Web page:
Pan European Networks - Horizon 2020 - page 20

investment; secondly, targeted initiatives to ensure that these investments
respond to the real needs of the economy; and thirdly, and finally,
measures to provide greater regulatory predictability and eliminate
barriers to investments, thus making Europe more attractive to investors
and multiplying the impact of the plan.
EU member states have already submitted project proposals to be funded
under the European Fund for Strategic Investments (EFSI). The main
areas of investment for which projects have been submitted are the
knowledge and digital economy, which includes public and private
investment in research and development projects; the EU’s Energy Union,
which provides for interconnection and energy production, as well as
energy efficiency projects; transport, which includes corridors and
connections, promoting entrepreneurship and urban transport; social
infrastructure, entailing development of educational institutions; the
health sector; and environmental and urban projects, including the
efficient and safe use of natural resources and addressing climate
change issues.
It is important to note that with the Investment Plan and the EFSI, it is
also vital to make other reforms. Economic growth depends on favourable
conditions for private investment, prevention of legislative bottlenecks
hindering investment, and structural reforms. It is particularly significant
that the reforms are initially supported by each EU member state so that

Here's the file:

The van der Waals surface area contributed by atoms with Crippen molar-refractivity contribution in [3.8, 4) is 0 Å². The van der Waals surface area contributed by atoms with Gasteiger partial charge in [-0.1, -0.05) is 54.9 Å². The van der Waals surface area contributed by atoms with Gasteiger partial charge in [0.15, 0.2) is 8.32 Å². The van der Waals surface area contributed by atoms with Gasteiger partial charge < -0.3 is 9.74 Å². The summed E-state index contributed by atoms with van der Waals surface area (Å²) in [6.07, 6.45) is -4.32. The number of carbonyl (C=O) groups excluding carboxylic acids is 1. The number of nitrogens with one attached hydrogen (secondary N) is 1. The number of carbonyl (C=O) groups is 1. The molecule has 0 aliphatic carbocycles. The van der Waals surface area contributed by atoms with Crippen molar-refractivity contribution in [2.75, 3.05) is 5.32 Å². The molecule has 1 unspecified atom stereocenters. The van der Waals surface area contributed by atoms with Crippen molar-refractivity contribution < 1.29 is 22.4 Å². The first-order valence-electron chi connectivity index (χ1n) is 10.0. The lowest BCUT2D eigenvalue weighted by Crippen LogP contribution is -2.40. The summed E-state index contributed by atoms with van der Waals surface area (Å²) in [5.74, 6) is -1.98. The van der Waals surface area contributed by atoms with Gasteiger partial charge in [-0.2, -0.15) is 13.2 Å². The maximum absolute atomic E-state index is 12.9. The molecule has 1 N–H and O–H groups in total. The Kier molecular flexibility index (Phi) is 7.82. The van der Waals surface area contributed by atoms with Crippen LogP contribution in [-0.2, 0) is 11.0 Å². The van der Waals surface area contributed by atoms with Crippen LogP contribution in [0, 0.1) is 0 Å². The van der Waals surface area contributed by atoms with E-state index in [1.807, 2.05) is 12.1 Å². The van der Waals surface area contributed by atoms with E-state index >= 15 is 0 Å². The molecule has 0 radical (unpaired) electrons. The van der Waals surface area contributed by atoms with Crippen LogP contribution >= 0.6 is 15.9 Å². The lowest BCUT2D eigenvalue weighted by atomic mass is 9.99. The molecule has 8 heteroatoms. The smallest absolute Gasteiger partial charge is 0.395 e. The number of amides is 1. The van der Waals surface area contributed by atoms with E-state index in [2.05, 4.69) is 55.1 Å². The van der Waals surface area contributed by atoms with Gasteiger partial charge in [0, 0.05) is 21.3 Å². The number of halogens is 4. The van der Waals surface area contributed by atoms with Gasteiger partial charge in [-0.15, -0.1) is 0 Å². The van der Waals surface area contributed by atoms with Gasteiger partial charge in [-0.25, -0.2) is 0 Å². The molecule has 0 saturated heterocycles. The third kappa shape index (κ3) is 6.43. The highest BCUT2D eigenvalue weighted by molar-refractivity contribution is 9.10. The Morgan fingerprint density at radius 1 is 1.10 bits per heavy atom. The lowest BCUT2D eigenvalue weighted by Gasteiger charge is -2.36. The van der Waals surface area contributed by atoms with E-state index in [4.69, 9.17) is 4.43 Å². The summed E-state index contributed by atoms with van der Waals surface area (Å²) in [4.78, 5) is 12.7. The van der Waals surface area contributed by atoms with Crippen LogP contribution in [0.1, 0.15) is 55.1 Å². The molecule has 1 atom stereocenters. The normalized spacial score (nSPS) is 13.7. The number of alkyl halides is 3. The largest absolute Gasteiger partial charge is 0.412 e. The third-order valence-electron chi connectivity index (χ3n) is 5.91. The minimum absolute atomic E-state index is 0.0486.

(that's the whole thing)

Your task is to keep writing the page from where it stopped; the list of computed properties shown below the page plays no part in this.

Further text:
a common result can later be achieved. If this is respected, the
Investment Plan for Europe will bring a much better contribution.
atvia has three overarching priorities during its six-month
Presidency of the Council of the European Union –
encouraging a ‘Competitive Europe’, developing a ‘Digital
Europe’ and ensuring an ‘Engaged Europe’. A central plank of this
first priority is implementing the Investment Plan for Europe, and
Latvian Finance Minister Jaˉ nis Reirs has designated the so-called
‘Juncker Plan’ a cornerstone of the country’s Presidency.
In an exclusive interview with Portal, Reirs sets out the core
aspects of the investment scheme, the benefits it will have for both
Latvia and EU member states, and the impact on Horizon 2020.
Reirs, who currently chairs the Economic and Financial Affairs
Council, will help steer the plan through its legislative stages on
behalf of EU member states.
How do you evaluate the Investment Plan for Europe?
The Investment Plan for Europe will be one of the most important
instruments for promoting growth in the EU economy; the plan aims to
stimulate the attraction of investment and encourage job creation in the
Union. Between 2015 and 2018, the plan provides for at least €315bn
of investment to be mobilised into the EU’s economy, benefitting both
the Union as a whole and each member state.
The plan will be based on three complementary sections: firstly,
mobilisation of at least €315bn of investment over the next three years,
increasing the impact of public resources and the attraction of private
Latvia’s cornerstone
Heralded as a central policy of Latvia’s Council Presidency, Finance Minister
Jaˉnis Reirs
speaks exclusively to
about the Investment Plan for Europe
H O R I Z O N 2 0 2 0 P R O J E C T S : P O R TA L
S P E C I A L F E AT U R E : A N I N V E S T M E N T P L A N F O R E U R O P E ?
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